To us, who doubt God’s power to forgive, the Word speaks a tender admonition: Come now, let us reason together, says the LORD: though your sins are like scarlet, they shall be as white as snow; though they are red like crimson, they shall become like wool (Isaiah 1:18).
To us, who doubt God’s power to hear prayers, the Word speaks a gracious invitation: call upon me in the day of trouble [says the Lord]; I will deliver you, and you shall glorify me (Psalm 50:15).
To us, who in the midst of life’s struggles doubt God’s power to care and provide for us, the Word speaks a comforting message: for those who love God all things work together for good, for those who are called according to his purpose (Romans 8:28).
In the midst of our sin and pain and struggles and doubts, God comes to heal us and to wash away our sins and to restore us in our life in Christ. He comes to us through His Word of Promise, which declares us forgiven. His Word connects with the water of Baptism, declaring that whoever believes and is baptized will be saved (Mark 16:16). His Word connects with the word of absolution spoken by His called ministers, through whom He absolves those who repent of their sins and want to do better. His Word connects with the bread and wine of the Lord’s Supper, which is the Lord’s true body and blood, given and shed for you for the remission of your sins.
But don’t we sometimes underestimate God’s Word, God’s promise to come to us through things as ordinary as water and words and bread and wine? And so we become complacent about the holy things of God—Baptism, the Word, the Lord’s Supper. Like Naaman, we are tempted to look for something more spectacular to heal us. We want twelve easy steps to becoming a better person just by trying harder. We want results we can measure and programs that will bring in people by the busloads. We want instant healings and immediate answers to our prayers, but only the answers we want.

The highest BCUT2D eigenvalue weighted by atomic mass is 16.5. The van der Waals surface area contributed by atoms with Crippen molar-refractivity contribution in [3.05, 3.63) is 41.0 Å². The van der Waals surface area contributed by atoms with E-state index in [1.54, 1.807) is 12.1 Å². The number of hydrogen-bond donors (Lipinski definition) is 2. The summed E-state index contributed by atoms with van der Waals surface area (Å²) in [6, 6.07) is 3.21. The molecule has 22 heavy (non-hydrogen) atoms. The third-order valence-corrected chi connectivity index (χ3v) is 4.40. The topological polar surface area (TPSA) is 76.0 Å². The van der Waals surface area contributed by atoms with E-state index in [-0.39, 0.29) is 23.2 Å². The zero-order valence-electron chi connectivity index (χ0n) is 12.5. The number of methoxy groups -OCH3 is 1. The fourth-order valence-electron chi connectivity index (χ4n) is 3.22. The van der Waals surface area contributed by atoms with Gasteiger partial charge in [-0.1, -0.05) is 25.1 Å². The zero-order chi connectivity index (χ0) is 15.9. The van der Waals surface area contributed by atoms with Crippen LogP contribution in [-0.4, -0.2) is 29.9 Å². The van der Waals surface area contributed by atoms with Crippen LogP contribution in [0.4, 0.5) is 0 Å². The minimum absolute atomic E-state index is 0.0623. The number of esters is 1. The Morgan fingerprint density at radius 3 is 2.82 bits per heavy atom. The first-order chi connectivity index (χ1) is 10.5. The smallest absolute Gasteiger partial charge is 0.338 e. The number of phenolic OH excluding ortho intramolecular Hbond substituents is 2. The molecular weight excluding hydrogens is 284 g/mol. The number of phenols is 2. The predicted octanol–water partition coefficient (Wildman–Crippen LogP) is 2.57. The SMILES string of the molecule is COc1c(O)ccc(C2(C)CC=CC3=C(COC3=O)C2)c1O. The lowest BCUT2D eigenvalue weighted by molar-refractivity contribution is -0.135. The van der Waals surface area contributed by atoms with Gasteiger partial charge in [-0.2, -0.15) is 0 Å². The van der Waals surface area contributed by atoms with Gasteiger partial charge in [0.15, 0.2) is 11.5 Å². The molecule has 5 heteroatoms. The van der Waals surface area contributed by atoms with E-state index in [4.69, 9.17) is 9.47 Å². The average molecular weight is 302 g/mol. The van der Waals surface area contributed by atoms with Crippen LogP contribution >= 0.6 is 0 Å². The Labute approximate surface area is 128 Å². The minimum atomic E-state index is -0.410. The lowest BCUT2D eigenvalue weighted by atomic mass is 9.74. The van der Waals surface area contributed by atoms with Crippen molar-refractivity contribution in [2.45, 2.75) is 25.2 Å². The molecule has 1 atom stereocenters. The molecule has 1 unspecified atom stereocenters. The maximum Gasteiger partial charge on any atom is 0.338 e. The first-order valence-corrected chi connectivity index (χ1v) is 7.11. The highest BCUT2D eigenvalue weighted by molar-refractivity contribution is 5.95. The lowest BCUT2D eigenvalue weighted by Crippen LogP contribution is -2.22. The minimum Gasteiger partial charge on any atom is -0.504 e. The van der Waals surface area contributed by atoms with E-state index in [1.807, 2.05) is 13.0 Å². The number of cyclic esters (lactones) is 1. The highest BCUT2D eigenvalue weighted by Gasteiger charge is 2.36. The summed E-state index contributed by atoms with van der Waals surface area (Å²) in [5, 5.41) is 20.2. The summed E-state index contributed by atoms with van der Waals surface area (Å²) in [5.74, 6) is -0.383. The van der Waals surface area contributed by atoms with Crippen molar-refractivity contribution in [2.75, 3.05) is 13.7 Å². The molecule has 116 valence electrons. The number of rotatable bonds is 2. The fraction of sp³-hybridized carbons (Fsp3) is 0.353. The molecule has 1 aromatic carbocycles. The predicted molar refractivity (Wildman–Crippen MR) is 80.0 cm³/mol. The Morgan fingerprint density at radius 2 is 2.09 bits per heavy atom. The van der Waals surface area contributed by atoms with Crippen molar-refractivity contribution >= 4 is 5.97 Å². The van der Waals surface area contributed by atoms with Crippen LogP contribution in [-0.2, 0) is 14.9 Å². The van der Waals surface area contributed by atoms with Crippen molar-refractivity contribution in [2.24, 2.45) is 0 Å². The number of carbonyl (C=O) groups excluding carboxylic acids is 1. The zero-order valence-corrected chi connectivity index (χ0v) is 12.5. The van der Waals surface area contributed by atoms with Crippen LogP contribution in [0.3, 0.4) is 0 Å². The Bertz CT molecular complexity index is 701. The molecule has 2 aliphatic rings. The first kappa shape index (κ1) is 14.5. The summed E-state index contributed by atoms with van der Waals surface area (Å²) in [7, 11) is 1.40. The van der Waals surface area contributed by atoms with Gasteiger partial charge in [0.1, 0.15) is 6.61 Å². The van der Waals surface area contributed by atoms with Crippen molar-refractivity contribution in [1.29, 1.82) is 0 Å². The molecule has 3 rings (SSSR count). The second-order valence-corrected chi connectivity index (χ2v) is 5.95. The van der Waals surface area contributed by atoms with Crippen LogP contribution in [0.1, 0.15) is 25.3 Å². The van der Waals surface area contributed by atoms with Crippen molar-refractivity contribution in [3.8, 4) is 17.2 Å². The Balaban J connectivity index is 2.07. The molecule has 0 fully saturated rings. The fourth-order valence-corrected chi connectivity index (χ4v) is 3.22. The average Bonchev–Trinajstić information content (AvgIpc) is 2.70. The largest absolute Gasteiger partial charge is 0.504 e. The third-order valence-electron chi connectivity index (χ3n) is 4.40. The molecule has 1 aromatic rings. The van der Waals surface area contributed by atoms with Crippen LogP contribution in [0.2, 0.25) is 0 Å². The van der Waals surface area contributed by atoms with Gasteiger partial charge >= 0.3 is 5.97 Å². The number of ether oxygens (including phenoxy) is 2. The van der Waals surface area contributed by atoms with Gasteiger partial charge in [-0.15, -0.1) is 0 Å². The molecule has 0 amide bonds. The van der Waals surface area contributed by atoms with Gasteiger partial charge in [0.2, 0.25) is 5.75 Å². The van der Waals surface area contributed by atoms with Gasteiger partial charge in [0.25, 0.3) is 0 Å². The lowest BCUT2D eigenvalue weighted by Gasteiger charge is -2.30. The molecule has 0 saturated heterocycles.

The Church has often been likened to a hospital, where souls sick with sin come for healing. And so this morning, we have come to ask Jesus, the Great Physician, to heal us, to give us not only the spiritual healing of forgiveness for our sins, but also the healing of relationships damaged by pride and anger, the healing of hearts hurt and weighed down by life’s adversities, and even the physical healing of the body. Like Naaman, we struggle to trust in the Word of the Lord, and so we also ask the Lord to heal us of our unbelief.
Naaman was cured of his unbelief. God worked Naaman’s servants to stir him to faith in the Lord’s Word, so that he finally went down and dipped himself seven times in the Jordan. And then God performed a miracle through ordinary water: Naaman’s flesh was restored like the flesh of a little child, and he was clean.
We have an even greater servant who calls us to faith—the servant Jesus, the eternal Son of God. Jesus, the Son of Man[,] came not to be served but to serve, and to give his life as a ransom for many (Mark 10:45). Two thousand years ago, He served us by giving up His life as the ransom that paid for our eternal freedom from sin, death, and the devil. And now He comes to us in water, word, bread and wine to give us faith and to sustain us in that faith, to heal us and to restore us.
Naaman was instructed to wash in the Jordan seven times. In the Bible, seven is the number of perfection, and so Naaman’s seven washings bring about a perfect healing. But it wasn’t the water—it was the Word of the Lord that was connected to that water, making it a water of healing.
Your baptism is a sevenfold washing that brings about a perfect healing. In God’s eyes, you are perfectly healed and forgiven and made righteous in and through Christ. And yet, in this world, you sin and you struggle, sometimes desperately, against life’s pain and afflictions. Between our inner struggles and our outward adversities, life has a way of beating us down. And so we need to be continually renewed in the healing Christ won for us on the cross. That’s why Jesus, the Great Physician, calls us to come for a weekly check-up in His hospital, the Church. Here, Jesus makes His rounds among us, and He never fails to perform a miracle through ordinary things—bread and wine—that are connected to His extraordinary all-powerful Word. He comes to heal and forgive you of your sins and to renew and sustain you in the midst of life’s pain and afflictions and to strengthen and preserve you in body and in soul to life everlasting. And at the end of this healing hour, Jesus speaks to you His benediction. Having healed you, He says to you: “Go, go in the strength, the peace, and the joy of the Lord, and come again soon to receive My body and blood, and being joined to Me, live toward the work and the beauty I would fulfill in you for Myself and for others. Go, you are healed!” Amen.